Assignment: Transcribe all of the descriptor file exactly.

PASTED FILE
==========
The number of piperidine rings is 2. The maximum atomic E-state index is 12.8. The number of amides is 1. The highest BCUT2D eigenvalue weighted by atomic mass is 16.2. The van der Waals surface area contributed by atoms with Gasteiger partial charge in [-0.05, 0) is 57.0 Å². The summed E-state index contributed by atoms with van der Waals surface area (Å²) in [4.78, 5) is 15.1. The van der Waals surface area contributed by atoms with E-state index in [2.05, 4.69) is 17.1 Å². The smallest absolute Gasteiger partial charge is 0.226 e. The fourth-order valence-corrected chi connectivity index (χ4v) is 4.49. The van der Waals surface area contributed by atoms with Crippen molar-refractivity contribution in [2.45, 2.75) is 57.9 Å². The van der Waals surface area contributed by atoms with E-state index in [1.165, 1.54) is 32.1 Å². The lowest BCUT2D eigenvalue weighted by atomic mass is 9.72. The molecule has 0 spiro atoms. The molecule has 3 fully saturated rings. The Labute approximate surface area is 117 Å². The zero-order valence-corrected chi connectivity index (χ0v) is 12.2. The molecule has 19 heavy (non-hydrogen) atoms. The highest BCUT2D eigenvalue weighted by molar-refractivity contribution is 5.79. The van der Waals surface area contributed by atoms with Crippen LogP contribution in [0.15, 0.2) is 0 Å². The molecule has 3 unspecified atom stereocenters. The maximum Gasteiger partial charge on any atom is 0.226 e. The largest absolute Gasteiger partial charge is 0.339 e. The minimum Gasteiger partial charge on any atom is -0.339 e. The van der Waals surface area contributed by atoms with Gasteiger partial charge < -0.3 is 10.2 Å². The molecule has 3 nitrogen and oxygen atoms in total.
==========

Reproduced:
The number of piperidine rings is 2. The maximum atomic E-state index is 12.8. The number of amides is 1. The highest BCUT2D eigenvalue weighted by atomic mass is 16.2. The van der Waals surface area contributed by atoms with Gasteiger partial charge in [-0.05, 0) is 57.0 Å². The summed E-state index contributed by atoms with van der Waals surface area (Å²) in [4.78, 5) is 15.1. The van der Waals surface area contributed by atoms with E-state index in [2.05, 4.69) is 17.1 Å². The smallest absolute Gasteiger partial charge is 0.226 e. The fourth-order valence-corrected chi connectivity index (χ4v) is 4.49. The van der Waals surface area contributed by atoms with Crippen molar-refractivity contribution in [2.45, 2.75) is 57.9 Å². The van der Waals surface area contributed by atoms with E-state index in [1.165, 1.54) is 32.1 Å². The lowest BCUT2D eigenvalue weighted by atomic mass is 9.72. The molecule has 0 spiro atoms. The molecule has 3 fully saturated rings. The Labute approximate surface area is 117 Å². The zero-order valence-corrected chi connectivity index (χ0v) is 12.2. The molecule has 19 heavy (non-hydrogen) atoms. The highest BCUT2D eigenvalue weighted by molar-refractivity contribution is 5.79. The van der Waals surface area contributed by atoms with Crippen LogP contribution in [0.15, 0.2) is 0 Å². The molecule has 3 unspecified atom stereocenters. The maximum Gasteiger partial charge on any atom is 0.226 e. The largest absolute Gasteiger partial charge is 0.339 e. The minimum Gasteiger partial charge on any atom is -0.339 e. The van der Waals surface area contributed by atoms with Gasteiger partial charge < -0.3 is 10.2 Å². The molecule has 3 nitrogen and oxygen atoms in total.